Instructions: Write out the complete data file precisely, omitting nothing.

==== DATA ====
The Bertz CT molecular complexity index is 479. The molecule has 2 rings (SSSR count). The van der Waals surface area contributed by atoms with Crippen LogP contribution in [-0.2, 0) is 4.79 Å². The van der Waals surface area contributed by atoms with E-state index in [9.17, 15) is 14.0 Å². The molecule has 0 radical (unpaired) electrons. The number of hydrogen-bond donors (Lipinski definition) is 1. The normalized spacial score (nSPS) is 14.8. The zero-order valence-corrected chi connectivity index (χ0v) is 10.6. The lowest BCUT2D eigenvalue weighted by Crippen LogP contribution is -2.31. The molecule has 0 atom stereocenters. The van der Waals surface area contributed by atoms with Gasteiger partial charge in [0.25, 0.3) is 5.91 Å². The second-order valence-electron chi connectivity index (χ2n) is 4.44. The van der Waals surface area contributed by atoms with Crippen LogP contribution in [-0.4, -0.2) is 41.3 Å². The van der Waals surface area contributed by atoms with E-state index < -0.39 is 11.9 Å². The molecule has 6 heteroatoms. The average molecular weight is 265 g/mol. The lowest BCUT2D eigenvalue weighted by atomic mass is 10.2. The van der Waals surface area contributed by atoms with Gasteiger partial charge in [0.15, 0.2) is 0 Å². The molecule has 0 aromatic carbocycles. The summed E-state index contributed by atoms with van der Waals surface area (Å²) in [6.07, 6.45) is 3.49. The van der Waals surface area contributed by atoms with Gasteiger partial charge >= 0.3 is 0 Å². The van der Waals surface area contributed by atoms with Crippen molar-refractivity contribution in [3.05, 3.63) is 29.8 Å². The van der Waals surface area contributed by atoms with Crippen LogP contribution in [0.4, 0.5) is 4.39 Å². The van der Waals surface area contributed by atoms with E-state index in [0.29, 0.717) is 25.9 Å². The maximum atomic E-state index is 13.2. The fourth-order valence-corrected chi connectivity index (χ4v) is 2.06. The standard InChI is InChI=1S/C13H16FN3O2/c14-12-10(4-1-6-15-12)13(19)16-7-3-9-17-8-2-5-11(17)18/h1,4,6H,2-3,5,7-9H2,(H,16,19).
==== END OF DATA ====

The Bertz CT molecular complexity index is 479. The molecule has 2 rings (SSSR count). The van der Waals surface area contributed by atoms with Crippen LogP contribution in [-0.2, 0) is 4.79 Å². The van der Waals surface area contributed by atoms with E-state index in [9.17, 15) is 14.0 Å². The molecule has 0 radical (unpaired) electrons. The number of hydrogen-bond donors (Lipinski definition) is 1. The normalized spacial score (nSPS) is 14.8. The zero-order valence-corrected chi connectivity index (χ0v) is 10.6. The lowest BCUT2D eigenvalue weighted by Crippen LogP contribution is -2.31. The molecule has 0 atom stereocenters. The van der Waals surface area contributed by atoms with Gasteiger partial charge in [0.25, 0.3) is 5.91 Å². The second-order valence-electron chi connectivity index (χ2n) is 4.44. The van der Waals surface area contributed by atoms with Crippen LogP contribution in [-0.4, -0.2) is 41.3 Å². The van der Waals surface area contributed by atoms with E-state index < -0.39 is 11.9 Å². The molecule has 6 heteroatoms. The average molecular weight is 265 g/mol. The lowest BCUT2D eigenvalue weighted by atomic mass is 10.2. The van der Waals surface area contributed by atoms with Gasteiger partial charge in [0.15, 0.2) is 0 Å². The molecule has 0 aromatic carbocycles. The summed E-state index contributed by atoms with van der Waals surface area (Å²) in [6.07, 6.45) is 3.49. The van der Waals surface area contributed by atoms with Gasteiger partial charge >= 0.3 is 0 Å². The van der Waals surface area contributed by atoms with Crippen molar-refractivity contribution in [3.05, 3.63) is 29.8 Å². The van der Waals surface area contributed by atoms with Crippen LogP contribution in [0.4, 0.5) is 4.39 Å². The van der Waals surface area contributed by atoms with E-state index in [0.29, 0.717) is 25.9 Å². The maximum atomic E-state index is 13.2. The fourth-order valence-corrected chi connectivity index (χ4v) is 2.06. The standard InChI is InChI=1S/C13H16FN3O2/c14-12-10(4-1-6-15-12)13(19)16-7-3-9-17-8-2-5-11(17)18/h1,4,6H,2-3,5,7-9H2,(H,16,19).